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New Study Suggests Talcum Powder Mesothelioma Link

talcum powder

A recent study warns of the link between talcum powder cosmetic products and mesothelioma ─ a lethal form of lung cancer caused by exposure to asbestos. Talcum powder is used by a wide-variety of people, as it is commonly marketed as a post-shower body powder or a baby powder.

U.S. researchers suggest a talcum powder cancer link in the October issue of the International Journal of Occupational and Environmental Health. They indicate that after testing a well-known brand of talcum powder, they discovered it may release inhalable asbestos fibers, which may have ultimately lead to the mesothelioma death of at least one woman. The research team notes that the issue is probably not contained to one brand of talcum powder.

The research team used a transmission electron microscope to investigate talc, simulating bathroom exposures to determine whether they could distinguish an asbestos release from a talcum-based powder. They also explored a case where a woman reportedly died from mesothelioma after using talcum powder for years.

“This brand of talcum powder contained asbestos and the application of talcum powder released inhalable asbestos fibers,” noted the researchers. “Lung and lymph node tissues removed at autopsy revealed pleural mesothelioma.”

Study on talcum powder cancer

As a rare form of cancer, mesothelioma is thought to only be caused by exposure to asbestos and inhaling the dangerous asbestos fibers. Asbestos products were banned years ago, but cases of this type of cancer are often seen with people who worked with products containing it decades ago.

Patients with mesothelioma often have a very short life-expectancy, as the cancer can be dormant for years after the last exposure. By the time the disease is diagnosed, patients have often been impacted for years. Suspicions of the talcum powder link to mesothelioma date back as far as the 1970’s.

Talcum powder is used in a number of products ─ especially those used on babies and by women. Adult women often use it as a hygienic body powder and many parents use it on babies to prevent diaper rash or calm their irritated skin. The results of the study raise red flags about whether this product should be used at all.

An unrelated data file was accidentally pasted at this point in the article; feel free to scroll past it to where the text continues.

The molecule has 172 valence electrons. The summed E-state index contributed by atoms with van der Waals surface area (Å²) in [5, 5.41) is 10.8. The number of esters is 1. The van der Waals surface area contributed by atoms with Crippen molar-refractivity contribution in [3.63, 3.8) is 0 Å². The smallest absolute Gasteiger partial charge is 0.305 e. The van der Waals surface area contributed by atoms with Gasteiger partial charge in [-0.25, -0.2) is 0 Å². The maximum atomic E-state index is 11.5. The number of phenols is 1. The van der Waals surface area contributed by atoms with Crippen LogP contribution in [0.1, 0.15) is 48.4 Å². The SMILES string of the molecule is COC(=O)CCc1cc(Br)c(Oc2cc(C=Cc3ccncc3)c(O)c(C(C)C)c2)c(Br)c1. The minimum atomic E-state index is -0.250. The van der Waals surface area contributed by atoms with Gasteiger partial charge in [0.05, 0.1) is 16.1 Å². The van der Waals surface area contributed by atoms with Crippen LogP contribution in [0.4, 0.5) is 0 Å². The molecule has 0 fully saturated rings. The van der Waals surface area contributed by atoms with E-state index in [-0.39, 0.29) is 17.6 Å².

Another study, published in the June 2013 issue of Cancer Prevention Research revealed that women using a talc-based hygienic powder may have a 20 to 30 percent higher risk of developing ovarian cancer than those not using the products.

More women filing baby powder lawsuits

Women across the country have filed dozens of talcum powder lawsuits against Johnson & Johnson, claiming the company knew it’s talc-based baby powder and Shower-to-Shower products could cause cancer when used for feminine hygiene purposes, but concealed this knowledge.

In October 2013, a South Dakota jury found sufficient evidence linking ovarian cancer with Johnson & Johnson’s Shower-to-Shower product. The 56-year-old plaintiff had used the product for decades and subsequently developed the disease.

In April 2014, a Johnson & Johnson Baby Powder class action lawsuit was filed in California. Plaintiffs want to force the company to notify consumers of potentially detrimental side effects associated with the product, including ovarian cancer. The plaintiffs claim Johnson & Johnson has known of the risk for decades, yet failed to warn the public.